Only a few components applicable to TAVR, such as diabetes and renal impairment, were included in the PARIS and CREDO-Kyoto risk scores, most of which were discordant. Therefore, we developed a recalibrated model to assess whether performance could be improved. However, the recalibrated model had only modest accuracy. It is well known that peripheral vessel disease and CKD are independent predictors for ischaemic and bleeding events in patients with TAVR.24 25 However, the low event rates in this study made it difficult to create an accurate risk model. Machine learning that uses greater patient sample data may improve the performance of risk-scoring models, but our findings suggest that it is difficult to create a long-term prediction model using preprocedural baseline data alone because patients undergoing TAVR are very old with various comorbidities and their risk factors appear to change in a time-dependent manner after the procedure. Further studies are warranted to improve TAVR-specific tools used for detecting ischaemic and bleeding events and to clarify whether risk score-based decision-making can improve clinical outcomes in larger-scale patient cohorts.
The current study had several important limitations. First, this nationwide prospective registry was conducted on consecutive patients with TAVR but excluded those at institutions who performed less than 20 cases annually. Therefore, a selection bias was potentially present, and treatment strategies were based on each physician’s preference. Second, although the study was based on one of the largest nationwide TAVR registries, the number of bleeding and ischaemic events were small. Third, our study used risk scoring models designed for PCI, meaning some components of the scoring models were inapplicable for TAVR. Therefore, accurate risk scores were not always obtained. Finally, important data for assessing ischaemic and bleeding events, such as postprocedural antithrombotic therapy and history of bleeding events, were not available in this study, particularly, postprocedural antithrombotic therapy, which can affect clinical events. However, this study aimed to assess the association between baseline characteristics and ischaemic and bleeding events within 1 year after the procedure. The actual need for antithrombotic therapy after TAVR and its duration are not well established, and further studies are warranted.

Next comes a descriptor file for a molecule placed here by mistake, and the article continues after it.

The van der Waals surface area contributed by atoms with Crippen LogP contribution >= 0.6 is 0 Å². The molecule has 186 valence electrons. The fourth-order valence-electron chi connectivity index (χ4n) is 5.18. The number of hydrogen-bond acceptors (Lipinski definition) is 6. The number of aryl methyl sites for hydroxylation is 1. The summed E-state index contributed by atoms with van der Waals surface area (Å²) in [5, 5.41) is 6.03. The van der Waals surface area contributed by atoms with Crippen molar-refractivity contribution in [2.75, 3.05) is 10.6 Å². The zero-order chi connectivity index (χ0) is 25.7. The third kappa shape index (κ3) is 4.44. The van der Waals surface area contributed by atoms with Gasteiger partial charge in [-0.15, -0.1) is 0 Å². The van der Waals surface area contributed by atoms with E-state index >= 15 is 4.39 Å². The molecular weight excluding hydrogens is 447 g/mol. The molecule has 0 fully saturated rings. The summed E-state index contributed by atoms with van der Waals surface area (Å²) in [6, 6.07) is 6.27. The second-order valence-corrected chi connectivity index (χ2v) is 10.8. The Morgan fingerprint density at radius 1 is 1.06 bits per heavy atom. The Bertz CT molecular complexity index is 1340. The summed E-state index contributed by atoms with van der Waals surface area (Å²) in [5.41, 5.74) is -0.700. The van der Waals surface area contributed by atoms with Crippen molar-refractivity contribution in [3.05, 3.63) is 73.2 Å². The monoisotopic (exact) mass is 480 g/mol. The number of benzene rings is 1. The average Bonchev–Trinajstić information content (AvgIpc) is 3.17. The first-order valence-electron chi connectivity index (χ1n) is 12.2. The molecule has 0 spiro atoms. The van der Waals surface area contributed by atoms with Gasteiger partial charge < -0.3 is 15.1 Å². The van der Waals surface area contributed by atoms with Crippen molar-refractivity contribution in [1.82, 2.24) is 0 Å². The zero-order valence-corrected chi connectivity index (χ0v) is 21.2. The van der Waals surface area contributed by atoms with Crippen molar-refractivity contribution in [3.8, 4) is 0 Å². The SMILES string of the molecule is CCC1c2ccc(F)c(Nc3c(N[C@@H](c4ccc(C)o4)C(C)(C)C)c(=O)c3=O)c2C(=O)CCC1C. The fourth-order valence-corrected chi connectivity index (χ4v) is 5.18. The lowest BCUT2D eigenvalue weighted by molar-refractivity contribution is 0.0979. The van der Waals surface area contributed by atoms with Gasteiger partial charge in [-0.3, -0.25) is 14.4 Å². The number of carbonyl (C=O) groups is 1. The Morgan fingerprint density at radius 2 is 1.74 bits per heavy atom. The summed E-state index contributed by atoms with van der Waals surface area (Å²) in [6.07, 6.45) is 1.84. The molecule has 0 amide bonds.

Patients who underwent TAVR with high validated PCI risk scores experienced significantly more ischaemic and/or bleeding events. This model demonstrated only modest performance for stratifying patients in relation to ischaemic and bleeding events, even after model recalibration. Further efforts are needed to enhance risk stratification of patients with TAVR in order to strengthen prognosis and avoid major detrimental events.
Data availability statement
Data sharing not applicable as no datasets generated and/or analysed for this study. Deidentified data from this study will not be shared.
Patient consent for publication
This study was approved by the Institutional Review Board of Kurashiki Central Hospital (Reference number 3395). Participants gave informed consent to participate in the study before taking part.
We thank the participants in the Japanese Transcatheter Valve Therapy registry.
This web only file has been produced by the BMJ Publishing Group from an electronic file supplied by the author(s) and has not been edited for content.
Contributors MO had full responsibility for the work and/or the conduct of the study, had access to the data, and controlled the decision to publish. SK revised the manuscript critically for important intellectual content. HK performed all statistical analyses. All authors contributed to conception of the work and made critical revision of the manuscript for key intellectual content.
Funding The authors have not declared a specific grant for this research from any funding agency in the public, commercial or not-for-profit sectors.
Competing interests None declared.
Provenance and peer review Not commissioned; externally peer reviewed.
Supplemental material This content has been supplied by the author(s). It has not been vetted by BMJ Publishing Group Limited (BMJ) and may not have been peer-reviewed. Any opinions or recommendations discussed are solely those of the author(s) and are not endorsed by BMJ. BMJ disclaims all liability and responsibility arising from any reliance placed on the content. Where the content includes any translated material, BMJ does not warrant the accuracy and reliability of the translations (including but not limited to local regulations, clinical guidelines, terminology, drug names and drug dosages), and is not responsible for any error and/or omissions arising from translation and adaptation or otherwise.